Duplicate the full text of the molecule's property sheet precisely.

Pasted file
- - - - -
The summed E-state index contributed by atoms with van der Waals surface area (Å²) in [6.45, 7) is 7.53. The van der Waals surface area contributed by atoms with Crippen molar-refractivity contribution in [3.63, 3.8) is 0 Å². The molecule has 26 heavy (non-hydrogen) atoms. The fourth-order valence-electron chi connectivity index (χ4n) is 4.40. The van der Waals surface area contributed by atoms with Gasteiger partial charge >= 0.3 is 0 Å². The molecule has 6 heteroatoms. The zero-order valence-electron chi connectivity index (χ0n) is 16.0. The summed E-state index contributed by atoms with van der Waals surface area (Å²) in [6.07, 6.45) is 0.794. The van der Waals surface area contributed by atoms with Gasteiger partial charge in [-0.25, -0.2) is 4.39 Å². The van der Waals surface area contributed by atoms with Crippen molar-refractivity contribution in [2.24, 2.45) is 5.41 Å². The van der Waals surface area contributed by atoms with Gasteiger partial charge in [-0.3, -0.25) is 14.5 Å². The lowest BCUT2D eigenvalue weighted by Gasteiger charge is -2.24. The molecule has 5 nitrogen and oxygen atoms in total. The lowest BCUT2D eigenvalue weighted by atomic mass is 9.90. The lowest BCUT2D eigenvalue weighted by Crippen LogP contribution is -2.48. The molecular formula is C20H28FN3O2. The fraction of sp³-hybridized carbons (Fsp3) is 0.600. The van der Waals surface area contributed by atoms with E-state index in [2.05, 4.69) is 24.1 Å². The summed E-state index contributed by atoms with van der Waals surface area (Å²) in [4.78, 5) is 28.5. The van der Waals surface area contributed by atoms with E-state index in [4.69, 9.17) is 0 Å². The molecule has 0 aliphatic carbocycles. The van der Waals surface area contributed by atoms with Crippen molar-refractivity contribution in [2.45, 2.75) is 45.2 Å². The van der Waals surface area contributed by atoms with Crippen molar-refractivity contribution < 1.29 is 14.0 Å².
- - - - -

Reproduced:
The summed E-state index contributed by atoms with van der Waals surface area (Å²) in [6.45, 7) is 7.53. The van der Waals surface area contributed by atoms with Crippen molar-refractivity contribution in [3.63, 3.8) is 0 Å². The molecule has 26 heavy (non-hydrogen) atoms. The fourth-order valence-electron chi connectivity index (χ4n) is 4.40. The van der Waals surface area contributed by atoms with Gasteiger partial charge >= 0.3 is 0 Å². The molecule has 6 heteroatoms. The zero-order valence-electron chi connectivity index (χ0n) is 16.0. The summed E-state index contributed by atoms with van der Waals surface area (Å²) in [6.07, 6.45) is 0.794. The van der Waals surface area contributed by atoms with Gasteiger partial charge in [-0.25, -0.2) is 4.39 Å². The van der Waals surface area contributed by atoms with Crippen molar-refractivity contribution in [2.24, 2.45) is 5.41 Å². The van der Waals surface area contributed by atoms with Gasteiger partial charge in [-0.3, -0.25) is 14.5 Å². The lowest BCUT2D eigenvalue weighted by Gasteiger charge is -2.24. The molecule has 5 nitrogen and oxygen atoms in total. The lowest BCUT2D eigenvalue weighted by atomic mass is 9.90. The lowest BCUT2D eigenvalue weighted by Crippen LogP contribution is -2.48. The molecular formula is C20H28FN3O2. The fraction of sp³-hybridized carbons (Fsp3) is 0.600. The van der Waals surface area contributed by atoms with E-state index in [2.05, 4.69) is 24.1 Å². The summed E-state index contributed by atoms with van der Waals surface area (Å²) in [4.78, 5) is 28.5. The van der Waals surface area contributed by atoms with E-state index in [4.69, 9.17) is 0 Å². The molecule has 0 aliphatic carbocycles. The van der Waals surface area contributed by atoms with Crippen molar-refractivity contribution in [2.45, 2.75) is 45.2 Å². The van der Waals surface area contributed by atoms with Crippen molar-refractivity contribution < 1.29 is 14.0 Å².